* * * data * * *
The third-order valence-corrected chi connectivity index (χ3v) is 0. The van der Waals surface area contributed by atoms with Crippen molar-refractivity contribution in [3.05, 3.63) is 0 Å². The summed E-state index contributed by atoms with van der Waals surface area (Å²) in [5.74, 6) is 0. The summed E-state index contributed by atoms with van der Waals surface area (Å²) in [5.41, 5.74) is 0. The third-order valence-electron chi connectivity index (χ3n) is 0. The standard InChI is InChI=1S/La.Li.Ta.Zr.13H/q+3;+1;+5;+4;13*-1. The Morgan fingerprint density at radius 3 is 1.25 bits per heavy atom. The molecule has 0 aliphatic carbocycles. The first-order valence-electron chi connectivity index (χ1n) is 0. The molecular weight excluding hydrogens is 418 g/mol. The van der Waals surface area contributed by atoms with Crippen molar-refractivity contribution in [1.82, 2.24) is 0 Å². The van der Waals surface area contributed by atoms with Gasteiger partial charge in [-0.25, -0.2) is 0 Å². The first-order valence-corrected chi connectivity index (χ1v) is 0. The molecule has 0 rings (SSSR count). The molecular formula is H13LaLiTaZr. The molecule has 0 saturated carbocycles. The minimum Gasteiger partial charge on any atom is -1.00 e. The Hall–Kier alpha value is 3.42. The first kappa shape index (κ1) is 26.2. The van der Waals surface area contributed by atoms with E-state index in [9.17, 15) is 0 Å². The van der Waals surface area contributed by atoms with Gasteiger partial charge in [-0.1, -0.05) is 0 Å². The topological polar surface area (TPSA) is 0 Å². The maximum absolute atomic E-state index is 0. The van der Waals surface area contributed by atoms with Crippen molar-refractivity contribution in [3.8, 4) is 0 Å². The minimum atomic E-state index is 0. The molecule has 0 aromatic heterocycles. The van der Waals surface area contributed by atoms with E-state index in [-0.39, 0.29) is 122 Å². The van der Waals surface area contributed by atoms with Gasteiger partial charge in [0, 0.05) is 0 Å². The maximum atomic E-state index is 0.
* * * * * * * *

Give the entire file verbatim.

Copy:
The third-order valence-corrected chi connectivity index (χ3v) is 0. The van der Waals surface area contributed by atoms with Crippen molar-refractivity contribution in [3.05, 3.63) is 0 Å². The summed E-state index contributed by atoms with van der Waals surface area (Å²) in [5.74, 6) is 0. The summed E-state index contributed by atoms with van der Waals surface area (Å²) in [5.41, 5.74) is 0. The third-order valence-electron chi connectivity index (χ3n) is 0. The standard InChI is InChI=1S/La.Li.Ta.Zr.13H/q+3;+1;+5;+4;13*-1. The Morgan fingerprint density at radius 3 is 1.25 bits per heavy atom. The molecule has 0 aliphatic carbocycles. The first-order valence-electron chi connectivity index (χ1n) is 0. The molecular weight excluding hydrogens is 418 g/mol. The van der Waals surface area contributed by atoms with Crippen molar-refractivity contribution in [1.82, 2.24) is 0 Å². The van der Waals surface area contributed by atoms with Gasteiger partial charge in [-0.25, -0.2) is 0 Å². The first-order valence-corrected chi connectivity index (χ1v) is 0. The molecule has 0 rings (SSSR count). The molecular formula is H13LaLiTaZr. The molecule has 0 saturated carbocycles. The minimum Gasteiger partial charge on any atom is -1.00 e. The Hall–Kier alpha value is 3.42. The first kappa shape index (κ1) is 26.2. The van der Waals surface area contributed by atoms with E-state index in [9.17, 15) is 0 Å². The van der Waals surface area contributed by atoms with Gasteiger partial charge in [-0.1, -0.05) is 0 Å². The topological polar surface area (TPSA) is 0 Å². The maximum absolute atomic E-state index is 0. The van der Waals surface area contributed by atoms with Crippen molar-refractivity contribution in [3.8, 4) is 0 Å². The minimum atomic E-state index is 0. The molecule has 0 aromatic heterocycles. The van der Waals surface area contributed by atoms with E-state index in [-0.39, 0.29) is 122 Å². The van der Waals surface area contributed by atoms with Gasteiger partial charge in [0, 0.05) is 0 Å². The maximum atomic E-state index is 0.